One thing though. If you overcool the chip, water may condense where you'd wish it wouldn't. Take care.

im not sure you can rely on the hot side temp to give you a idea of the cold side. I use peltiers as heaters in incubators and at 100% you can rougly set the hot side from the cold side temperature. Anything under 100% pwm you end up with more heat which shows the inefficiency in the peltier is not linear. People have used peltiers for chip coolers with some limited success so it can be done.

If it’s any help, they come with Wattage ratings.

An under \$5 TEC-12706 is rated to cool 50~72W heat source. Isn’t that more about what you want to know?

I'll give you some additional info: The piece of HW is the banana pi BPi-r1 which is a banana pi + switch. I'd like to use it as NAS/router/mediacenter/minipc/devboard.

The chips I'd like to cool are AXP209 (the PMU) and the BCM53125 (switch) as they gets hot when a sata hard disk + usb + wifi and a 3Amps PSU are used (expecially the AXP209) resulting in shortened HW life.

The A20 chip has a temperature monitor but it's most likely based on the frequency/work load instead of the real temperature.

@GoForSmoke: about overcooling... my last paragraph is all about preventing condense; do you think that method to prevent that wouldn't work? and TEC-12706 means 127 P-N couples @6A... I don't think I need all that power! o.o

LM34/35 are quite big... I could drill a hole in the dissipator I might decide to mount so I'd like a smaller solution. For maximum efficency I'd like to stick the cell directly to the IC's

I was asking you before even trying just to avoid wasting time on something already tried and proved not working; From what I studied and from what you say it could work so I'll buy some peltier cells and make some test with the LM35... There MUST be some steady correlation between the two sides!

There MUST be some steady correlation between the two sides!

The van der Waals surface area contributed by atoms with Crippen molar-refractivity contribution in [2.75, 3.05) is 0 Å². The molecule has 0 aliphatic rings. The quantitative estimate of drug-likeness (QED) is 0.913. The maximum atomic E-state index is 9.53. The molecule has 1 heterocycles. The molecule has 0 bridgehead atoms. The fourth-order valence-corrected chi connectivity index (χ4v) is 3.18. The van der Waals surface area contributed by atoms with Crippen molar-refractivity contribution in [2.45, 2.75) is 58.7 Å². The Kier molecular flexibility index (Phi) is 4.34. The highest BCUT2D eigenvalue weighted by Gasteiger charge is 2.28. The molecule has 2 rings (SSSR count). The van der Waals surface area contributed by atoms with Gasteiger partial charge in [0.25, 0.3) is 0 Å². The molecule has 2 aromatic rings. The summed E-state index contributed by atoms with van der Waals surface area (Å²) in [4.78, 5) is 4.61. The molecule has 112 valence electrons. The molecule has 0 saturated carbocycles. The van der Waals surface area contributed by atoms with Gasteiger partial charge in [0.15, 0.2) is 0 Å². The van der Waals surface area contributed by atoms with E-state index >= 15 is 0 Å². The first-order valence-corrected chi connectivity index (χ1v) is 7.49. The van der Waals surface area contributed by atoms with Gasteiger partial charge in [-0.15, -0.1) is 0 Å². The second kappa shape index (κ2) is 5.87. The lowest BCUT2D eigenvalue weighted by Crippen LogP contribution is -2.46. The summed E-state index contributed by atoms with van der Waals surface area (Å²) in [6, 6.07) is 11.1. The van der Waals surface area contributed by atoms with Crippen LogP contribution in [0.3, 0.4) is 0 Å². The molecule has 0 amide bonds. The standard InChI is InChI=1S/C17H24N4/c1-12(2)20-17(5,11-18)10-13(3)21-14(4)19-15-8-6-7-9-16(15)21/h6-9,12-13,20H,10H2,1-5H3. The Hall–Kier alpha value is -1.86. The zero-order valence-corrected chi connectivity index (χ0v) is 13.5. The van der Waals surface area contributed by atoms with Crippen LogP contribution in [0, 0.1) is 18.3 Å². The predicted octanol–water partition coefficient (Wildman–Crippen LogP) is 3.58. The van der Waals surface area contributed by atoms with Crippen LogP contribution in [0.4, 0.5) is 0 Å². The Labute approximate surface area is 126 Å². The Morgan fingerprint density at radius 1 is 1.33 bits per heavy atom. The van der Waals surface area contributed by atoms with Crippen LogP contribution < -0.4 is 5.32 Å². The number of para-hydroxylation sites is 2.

I believe you are right…

Under steady state/equilibrium conditions the Peltier is dissipating a known amount of power (Wattage = Voltage x Current). That electrical power is 100% converted to a fixed net-total amount of heat energy. That heat will be dissipated (and hopefully some of it is conducted-away from the Peltier’s surface via a heatsink).

I don’t know how to calculate what the temperature rise will be (and there are usually lots of variables that are not accurately known) but it should be a constant and you might be able to determine it experimentally.

If the heat generated by the ICs you’re trying to cool isn’t constant, or the ambient temperature isn’t constant, I don’t think the hot-side will give you enough information.

Under dynamic conditions (when temperatures are changing) things get even more complicated because you have to take heat capacity into account (probably another unknown variable), and the instantaneous temperature of the hot side probably won’t tell you anything useful about the temperature of the cold side.

You don't have to feed Peltier's full power. They won't make full cooling but you don't have to do that. You do have to feed them more than they'd produce from the existing heat difference but that's not much compared to what it takes to cool.

You can either keep the wafers above the dew point or waterproof your circuits with sealant.